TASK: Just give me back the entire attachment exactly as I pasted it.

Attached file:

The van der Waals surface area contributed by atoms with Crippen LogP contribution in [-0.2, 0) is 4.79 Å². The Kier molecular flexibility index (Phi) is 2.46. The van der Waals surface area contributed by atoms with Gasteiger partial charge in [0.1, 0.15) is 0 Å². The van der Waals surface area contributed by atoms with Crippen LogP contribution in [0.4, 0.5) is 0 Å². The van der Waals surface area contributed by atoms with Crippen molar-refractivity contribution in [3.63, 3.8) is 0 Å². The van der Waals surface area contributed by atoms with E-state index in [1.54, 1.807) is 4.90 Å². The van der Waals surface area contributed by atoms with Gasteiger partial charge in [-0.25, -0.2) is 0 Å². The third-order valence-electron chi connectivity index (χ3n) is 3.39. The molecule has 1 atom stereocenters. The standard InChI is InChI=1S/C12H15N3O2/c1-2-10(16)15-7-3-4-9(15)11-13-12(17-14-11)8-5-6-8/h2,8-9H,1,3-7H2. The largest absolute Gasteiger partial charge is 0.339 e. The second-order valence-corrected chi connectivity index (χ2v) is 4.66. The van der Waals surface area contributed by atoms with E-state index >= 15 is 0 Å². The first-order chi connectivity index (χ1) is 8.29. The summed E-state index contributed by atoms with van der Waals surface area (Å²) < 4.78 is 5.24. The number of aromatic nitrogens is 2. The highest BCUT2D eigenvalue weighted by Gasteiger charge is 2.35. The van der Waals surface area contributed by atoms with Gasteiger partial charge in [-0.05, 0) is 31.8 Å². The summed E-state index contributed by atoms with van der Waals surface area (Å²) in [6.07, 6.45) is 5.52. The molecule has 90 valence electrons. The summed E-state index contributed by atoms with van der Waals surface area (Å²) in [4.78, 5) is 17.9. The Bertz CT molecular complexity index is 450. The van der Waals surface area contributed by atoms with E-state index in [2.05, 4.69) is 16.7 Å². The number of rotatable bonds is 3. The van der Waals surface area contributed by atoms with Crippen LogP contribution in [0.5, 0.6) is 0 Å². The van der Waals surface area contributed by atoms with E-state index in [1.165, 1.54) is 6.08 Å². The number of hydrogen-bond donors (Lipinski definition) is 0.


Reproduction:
The van der Waals surface area contributed by atoms with Crippen LogP contribution in [-0.2, 0) is 4.79 Å². The Kier molecular flexibility index (Phi) is 2.46. The van der Waals surface area contributed by atoms with Gasteiger partial charge in [0.1, 0.15) is 0 Å². The van der Waals surface area contributed by atoms with Crippen LogP contribution in [0.4, 0.5) is 0 Å². The van der Waals surface area contributed by atoms with Crippen molar-refractivity contribution in [3.63, 3.8) is 0 Å². The van der Waals surface area contributed by atoms with E-state index in [1.54, 1.807) is 4.90 Å². The van der Waals surface area contributed by atoms with Gasteiger partial charge in [-0.25, -0.2) is 0 Å². The third-order valence-electron chi connectivity index (χ3n) is 3.39. The molecule has 1 atom stereocenters. The standard InChI is InChI=1S/C12H15N3O2/c1-2-10(16)15-7-3-4-9(15)11-13-12(17-14-11)8-5-6-8/h2,8-9H,1,3-7H2. The largest absolute Gasteiger partial charge is 0.339 e. The second-order valence-corrected chi connectivity index (χ2v) is 4.66. The van der Waals surface area contributed by atoms with E-state index >= 15 is 0 Å². The first-order chi connectivity index (χ1) is 8.29. The summed E-state index contributed by atoms with van der Waals surface area (Å²) < 4.78 is 5.24. The number of aromatic nitrogens is 2. The highest BCUT2D eigenvalue weighted by Gasteiger charge is 2.35. The van der Waals surface area contributed by atoms with Gasteiger partial charge in [-0.05, 0) is 31.8 Å². The summed E-state index contributed by atoms with van der Waals surface area (Å²) in [6.07, 6.45) is 5.52. The molecule has 90 valence electrons. The summed E-state index contributed by atoms with van der Waals surface area (Å²) in [4.78, 5) is 17.9. The Bertz CT molecular complexity index is 450. The van der Waals surface area contributed by atoms with E-state index in [2.05, 4.69) is 16.7 Å². The number of rotatable bonds is 3. The van der Waals surface area contributed by atoms with Crippen LogP contribution in [0.5, 0.6) is 0 Å². The van der Waals surface area contributed by atoms with E-state index in [1.165, 1.54) is 6.08 Å². The number of hydrogen-bond donors (Lipinski definition) is 0.